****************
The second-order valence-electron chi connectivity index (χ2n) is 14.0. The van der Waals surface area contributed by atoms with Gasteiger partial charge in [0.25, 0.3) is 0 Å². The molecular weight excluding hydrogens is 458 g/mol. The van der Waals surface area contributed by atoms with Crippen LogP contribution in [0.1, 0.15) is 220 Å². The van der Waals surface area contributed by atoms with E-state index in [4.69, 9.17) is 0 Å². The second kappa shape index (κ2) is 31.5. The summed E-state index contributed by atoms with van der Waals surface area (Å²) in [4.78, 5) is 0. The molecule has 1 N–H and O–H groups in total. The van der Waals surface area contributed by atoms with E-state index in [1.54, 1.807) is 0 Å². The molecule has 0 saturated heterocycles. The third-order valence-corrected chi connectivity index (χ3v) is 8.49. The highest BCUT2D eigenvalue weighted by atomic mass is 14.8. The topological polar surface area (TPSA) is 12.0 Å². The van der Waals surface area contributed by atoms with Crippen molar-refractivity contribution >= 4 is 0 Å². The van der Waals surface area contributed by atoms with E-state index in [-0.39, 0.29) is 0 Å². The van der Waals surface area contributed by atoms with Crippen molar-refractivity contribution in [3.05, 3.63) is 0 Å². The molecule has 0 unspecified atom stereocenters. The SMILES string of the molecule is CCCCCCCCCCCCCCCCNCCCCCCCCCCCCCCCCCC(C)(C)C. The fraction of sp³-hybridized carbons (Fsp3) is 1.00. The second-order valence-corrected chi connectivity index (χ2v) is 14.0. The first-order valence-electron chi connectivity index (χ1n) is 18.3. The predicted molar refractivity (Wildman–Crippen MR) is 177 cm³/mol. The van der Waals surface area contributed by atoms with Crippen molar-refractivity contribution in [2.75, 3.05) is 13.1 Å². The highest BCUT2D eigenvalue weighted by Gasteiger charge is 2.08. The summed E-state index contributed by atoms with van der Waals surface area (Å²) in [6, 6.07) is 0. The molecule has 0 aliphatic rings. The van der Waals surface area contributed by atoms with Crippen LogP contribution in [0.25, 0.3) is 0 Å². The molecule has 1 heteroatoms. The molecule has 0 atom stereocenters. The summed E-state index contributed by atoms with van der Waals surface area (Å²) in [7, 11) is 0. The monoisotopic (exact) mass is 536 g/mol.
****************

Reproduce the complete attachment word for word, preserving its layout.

The second-order valence-electron chi connectivity index (χ2n) is 14.0. The van der Waals surface area contributed by atoms with Gasteiger partial charge in [0.25, 0.3) is 0 Å². The molecular weight excluding hydrogens is 458 g/mol. The van der Waals surface area contributed by atoms with Crippen LogP contribution in [0.1, 0.15) is 220 Å². The van der Waals surface area contributed by atoms with E-state index in [4.69, 9.17) is 0 Å². The second kappa shape index (κ2) is 31.5. The summed E-state index contributed by atoms with van der Waals surface area (Å²) in [4.78, 5) is 0. The molecule has 1 N–H and O–H groups in total. The van der Waals surface area contributed by atoms with E-state index in [1.54, 1.807) is 0 Å². The molecule has 0 saturated heterocycles. The third-order valence-corrected chi connectivity index (χ3v) is 8.49. The highest BCUT2D eigenvalue weighted by atomic mass is 14.8. The topological polar surface area (TPSA) is 12.0 Å². The van der Waals surface area contributed by atoms with Crippen molar-refractivity contribution >= 4 is 0 Å². The van der Waals surface area contributed by atoms with E-state index in [-0.39, 0.29) is 0 Å². The van der Waals surface area contributed by atoms with Crippen molar-refractivity contribution in [3.05, 3.63) is 0 Å². The molecule has 0 unspecified atom stereocenters. The SMILES string of the molecule is CCCCCCCCCCCCCCCCNCCCCCCCCCCCCCCCCCC(C)(C)C. The fraction of sp³-hybridized carbons (Fsp3) is 1.00. The second-order valence-corrected chi connectivity index (χ2v) is 14.0. The first-order valence-electron chi connectivity index (χ1n) is 18.3. The predicted molar refractivity (Wildman–Crippen MR) is 177 cm³/mol. The van der Waals surface area contributed by atoms with Crippen molar-refractivity contribution in [2.75, 3.05) is 13.1 Å². The highest BCUT2D eigenvalue weighted by Gasteiger charge is 2.08. The summed E-state index contributed by atoms with van der Waals surface area (Å²) in [6, 6.07) is 0. The molecule has 0 aliphatic rings. The van der Waals surface area contributed by atoms with Crippen LogP contribution in [0.25, 0.3) is 0 Å². The molecule has 1 heteroatoms. The molecule has 0 atom stereocenters. The summed E-state index contributed by atoms with van der Waals surface area (Å²) in [7, 11) is 0. The monoisotopic (exact) mass is 536 g/mol.